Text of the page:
Oxnard, Calif. (July 27, 2004) — The United Farm Workers (UFW) union agreed late yesterday to pay out over $105,000 in back pay to a large group of strawberry pickers unlawfully fired from their jobs for refusal to join the union and sign dues check-off authorizations permitting the union to collect full dues directly from their wages.
The settlement comes after attorneys with the National Right to Work Legal Defense Foundation persuaded the General Counsel of California’s Agriculture Labor Relations Board (ALRB) to issue a complaint against the UFW union in December 2003 for unlawfully ordering and causing the mass firings of more than 100 Oxnard Coastal Berry employees in 2001. Under the settlement agreement, those workers will receive checks to compensate them for lost pay within the next several weeks.
With the assistance of Foundation attorneys, Francisco Alcazar, Bertha Ambriz, Bertha Andrade, Ella Carranza, Alma Rose Arredondo, and Manuel Mena filed the class-action unfair labor practice charges against the UFW union in June 2001. Coastal Berry, which employs approximately 750 workers, is the world’s largest strawberry producer.
“These employees so disdained the notion of joining and supporting the UFW union, that they decided they would rather lose their jobs,” said Foundation Vice President Stefan Gleason. “It’s an outrage that the union would attempt to drive dissenting workers into financial ruin.”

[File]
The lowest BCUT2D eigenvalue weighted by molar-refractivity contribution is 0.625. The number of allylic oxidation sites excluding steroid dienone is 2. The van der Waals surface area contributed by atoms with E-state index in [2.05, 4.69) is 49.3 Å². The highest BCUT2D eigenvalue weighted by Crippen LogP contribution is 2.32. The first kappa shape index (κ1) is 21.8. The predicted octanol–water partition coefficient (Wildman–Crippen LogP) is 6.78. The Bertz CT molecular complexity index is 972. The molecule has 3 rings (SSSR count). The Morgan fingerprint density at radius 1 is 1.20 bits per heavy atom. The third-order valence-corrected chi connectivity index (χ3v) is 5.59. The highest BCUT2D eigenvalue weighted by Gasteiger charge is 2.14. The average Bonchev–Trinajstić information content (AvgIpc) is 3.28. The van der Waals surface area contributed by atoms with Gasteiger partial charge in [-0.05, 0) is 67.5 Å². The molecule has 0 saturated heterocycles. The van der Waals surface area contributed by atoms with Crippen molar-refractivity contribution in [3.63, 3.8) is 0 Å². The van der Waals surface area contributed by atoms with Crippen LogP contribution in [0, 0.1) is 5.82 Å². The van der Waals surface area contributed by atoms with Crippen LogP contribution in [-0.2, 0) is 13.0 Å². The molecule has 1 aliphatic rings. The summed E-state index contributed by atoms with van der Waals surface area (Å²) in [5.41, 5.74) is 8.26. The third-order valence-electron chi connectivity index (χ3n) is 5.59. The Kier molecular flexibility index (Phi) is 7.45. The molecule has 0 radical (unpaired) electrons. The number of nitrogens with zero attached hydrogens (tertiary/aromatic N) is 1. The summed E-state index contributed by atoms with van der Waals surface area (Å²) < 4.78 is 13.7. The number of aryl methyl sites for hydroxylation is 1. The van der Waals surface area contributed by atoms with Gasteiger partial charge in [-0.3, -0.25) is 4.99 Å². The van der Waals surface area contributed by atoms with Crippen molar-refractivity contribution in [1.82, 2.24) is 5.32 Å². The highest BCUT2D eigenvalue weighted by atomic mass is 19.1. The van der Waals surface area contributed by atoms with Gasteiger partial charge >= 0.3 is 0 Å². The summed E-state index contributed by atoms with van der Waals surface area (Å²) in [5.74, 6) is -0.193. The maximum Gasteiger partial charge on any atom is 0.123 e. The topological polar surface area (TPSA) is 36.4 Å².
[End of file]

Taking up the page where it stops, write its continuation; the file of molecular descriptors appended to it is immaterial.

The unionization of Oxnard Coastal Berry occurred under controversial circumstances in the first place. In May 2000, by order of an ALRB packed with three one-day appointments by Governor Gray Davis, UFW union officials were granted monopoly bargaining power over Coastal Berry employees – even though a large number of the employees did not support the union. In March 2001, Coastal Berry entered into a collective bargaining agreement with the UFW union. Within days, UFW officials demanded that all Coastal Berry workers join the union and sign payroll deduction cards that would have allowed union officials to seize dues from their paychecks.
The ALRB complaint stated that UFW union officials unlawfully demanded that the berry pickers pay full union dues as a condition of employment, violating several Foundation-won U.S. Supreme Court decisions, including Chicago Teachers v. Hudson. UFW union officials also unlawfully failed to inform employees of their rights to object to paying for non-collective bargaining activities (such as politics), and the right to challenge the union’s fee calculations before an impartial decision maker.
California State Senator Tom McClintock (R-19th District), whose legislative district borders Oxnard, weighed in for the workers: "The National Right to Work Foundation should be commended for representing the hard-working Californians that have been denied their jobs due to politics. Ironically, the UFW claims to be for workers, yet it turned more than 100 workers away from the fields where they have labored for years.”
The plight of Coastal Berry’s union-abused workers was featured in a national public television documentary.